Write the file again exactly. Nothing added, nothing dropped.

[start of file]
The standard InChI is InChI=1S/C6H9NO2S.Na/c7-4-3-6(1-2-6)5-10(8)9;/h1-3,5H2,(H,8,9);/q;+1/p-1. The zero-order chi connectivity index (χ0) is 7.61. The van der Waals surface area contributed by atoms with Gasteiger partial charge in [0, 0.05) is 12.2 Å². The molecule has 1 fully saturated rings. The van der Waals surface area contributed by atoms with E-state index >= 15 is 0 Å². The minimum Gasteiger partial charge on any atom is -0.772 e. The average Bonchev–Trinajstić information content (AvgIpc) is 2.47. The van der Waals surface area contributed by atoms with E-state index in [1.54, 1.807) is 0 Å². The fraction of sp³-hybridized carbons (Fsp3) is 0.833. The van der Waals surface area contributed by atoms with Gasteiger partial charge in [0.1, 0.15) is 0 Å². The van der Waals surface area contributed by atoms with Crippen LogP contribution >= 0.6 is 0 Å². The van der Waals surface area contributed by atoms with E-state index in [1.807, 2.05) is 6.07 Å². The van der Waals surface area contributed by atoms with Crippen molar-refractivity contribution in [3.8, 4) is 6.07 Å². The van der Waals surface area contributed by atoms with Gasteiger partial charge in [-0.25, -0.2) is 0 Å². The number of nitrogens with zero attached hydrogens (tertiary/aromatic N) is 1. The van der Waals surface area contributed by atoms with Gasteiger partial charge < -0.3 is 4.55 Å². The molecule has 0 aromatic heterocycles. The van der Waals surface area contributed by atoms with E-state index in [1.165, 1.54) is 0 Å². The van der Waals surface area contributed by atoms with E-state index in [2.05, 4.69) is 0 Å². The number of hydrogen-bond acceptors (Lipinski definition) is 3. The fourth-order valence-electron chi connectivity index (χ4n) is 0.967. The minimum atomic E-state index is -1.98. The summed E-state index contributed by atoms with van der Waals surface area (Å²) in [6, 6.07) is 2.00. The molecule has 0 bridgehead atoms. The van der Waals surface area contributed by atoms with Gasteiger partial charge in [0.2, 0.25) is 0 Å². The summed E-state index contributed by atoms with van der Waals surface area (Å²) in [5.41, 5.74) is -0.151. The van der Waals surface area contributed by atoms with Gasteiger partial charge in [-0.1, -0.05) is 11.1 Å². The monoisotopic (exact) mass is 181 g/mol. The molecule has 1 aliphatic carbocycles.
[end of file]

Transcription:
The standard InChI is InChI=1S/C6H9NO2S.Na/c7-4-3-6(1-2-6)5-10(8)9;/h1-3,5H2,(H,8,9);/q;+1/p-1. The zero-order chi connectivity index (χ0) is 7.61. The van der Waals surface area contributed by atoms with Gasteiger partial charge in [0, 0.05) is 12.2 Å². The molecule has 1 fully saturated rings. The van der Waals surface area contributed by atoms with E-state index >= 15 is 0 Å². The minimum Gasteiger partial charge on any atom is -0.772 e. The average Bonchev–Trinajstić information content (AvgIpc) is 2.47. The van der Waals surface area contributed by atoms with E-state index in [1.54, 1.807) is 0 Å². The fraction of sp³-hybridized carbons (Fsp3) is 0.833. The van der Waals surface area contributed by atoms with Gasteiger partial charge in [0.1, 0.15) is 0 Å². The van der Waals surface area contributed by atoms with Crippen LogP contribution >= 0.6 is 0 Å². The van der Waals surface area contributed by atoms with E-state index in [1.807, 2.05) is 6.07 Å². The van der Waals surface area contributed by atoms with Crippen molar-refractivity contribution in [3.8, 4) is 6.07 Å². The van der Waals surface area contributed by atoms with Gasteiger partial charge in [-0.25, -0.2) is 0 Å². The number of nitrogens with zero attached hydrogens (tertiary/aromatic N) is 1. The van der Waals surface area contributed by atoms with Gasteiger partial charge < -0.3 is 4.55 Å². The molecule has 0 aromatic heterocycles. The van der Waals surface area contributed by atoms with E-state index in [1.165, 1.54) is 0 Å². The van der Waals surface area contributed by atoms with E-state index in [2.05, 4.69) is 0 Å². The number of hydrogen-bond acceptors (Lipinski definition) is 3. The fourth-order valence-electron chi connectivity index (χ4n) is 0.967. The minimum atomic E-state index is -1.98. The summed E-state index contributed by atoms with van der Waals surface area (Å²) in [6, 6.07) is 2.00. The molecule has 0 bridgehead atoms. The van der Waals surface area contributed by atoms with Gasteiger partial charge in [0.2, 0.25) is 0 Å². The summed E-state index contributed by atoms with van der Waals surface area (Å²) in [5.41, 5.74) is -0.151. The van der Waals surface area contributed by atoms with Gasteiger partial charge in [-0.1, -0.05) is 11.1 Å². The monoisotopic (exact) mass is 181 g/mol. The molecule has 1 aliphatic carbocycles.